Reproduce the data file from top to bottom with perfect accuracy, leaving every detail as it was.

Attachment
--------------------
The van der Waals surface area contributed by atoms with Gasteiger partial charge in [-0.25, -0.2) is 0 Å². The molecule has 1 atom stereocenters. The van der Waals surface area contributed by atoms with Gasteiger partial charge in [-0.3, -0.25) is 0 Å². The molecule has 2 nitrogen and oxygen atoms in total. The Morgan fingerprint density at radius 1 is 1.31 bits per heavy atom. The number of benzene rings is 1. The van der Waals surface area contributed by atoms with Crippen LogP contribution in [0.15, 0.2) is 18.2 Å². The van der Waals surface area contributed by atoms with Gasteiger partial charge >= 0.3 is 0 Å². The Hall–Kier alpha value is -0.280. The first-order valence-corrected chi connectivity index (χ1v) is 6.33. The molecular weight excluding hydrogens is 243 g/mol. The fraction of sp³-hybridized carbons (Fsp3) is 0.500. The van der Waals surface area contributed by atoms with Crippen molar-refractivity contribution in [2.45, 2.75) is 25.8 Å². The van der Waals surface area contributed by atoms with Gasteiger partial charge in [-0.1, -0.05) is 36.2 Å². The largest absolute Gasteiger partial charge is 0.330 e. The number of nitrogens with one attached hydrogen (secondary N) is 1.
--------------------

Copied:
The van der Waals surface area contributed by atoms with Gasteiger partial charge in [-0.25, -0.2) is 0 Å². The molecule has 1 atom stereocenters. The van der Waals surface area contributed by atoms with Gasteiger partial charge in [-0.3, -0.25) is 0 Å². The molecule has 2 nitrogen and oxygen atoms in total. The Morgan fingerprint density at radius 1 is 1.31 bits per heavy atom. The number of benzene rings is 1. The van der Waals surface area contributed by atoms with Crippen LogP contribution in [0.15, 0.2) is 18.2 Å². The van der Waals surface area contributed by atoms with Gasteiger partial charge >= 0.3 is 0 Å². The Hall–Kier alpha value is -0.280. The first-order valence-corrected chi connectivity index (χ1v) is 6.33. The molecular weight excluding hydrogens is 243 g/mol. The fraction of sp³-hybridized carbons (Fsp3) is 0.500. The van der Waals surface area contributed by atoms with Crippen molar-refractivity contribution in [2.45, 2.75) is 25.8 Å². The van der Waals surface area contributed by atoms with Gasteiger partial charge in [-0.1, -0.05) is 36.2 Å². The largest absolute Gasteiger partial charge is 0.330 e. The number of nitrogens with one attached hydrogen (secondary N) is 1.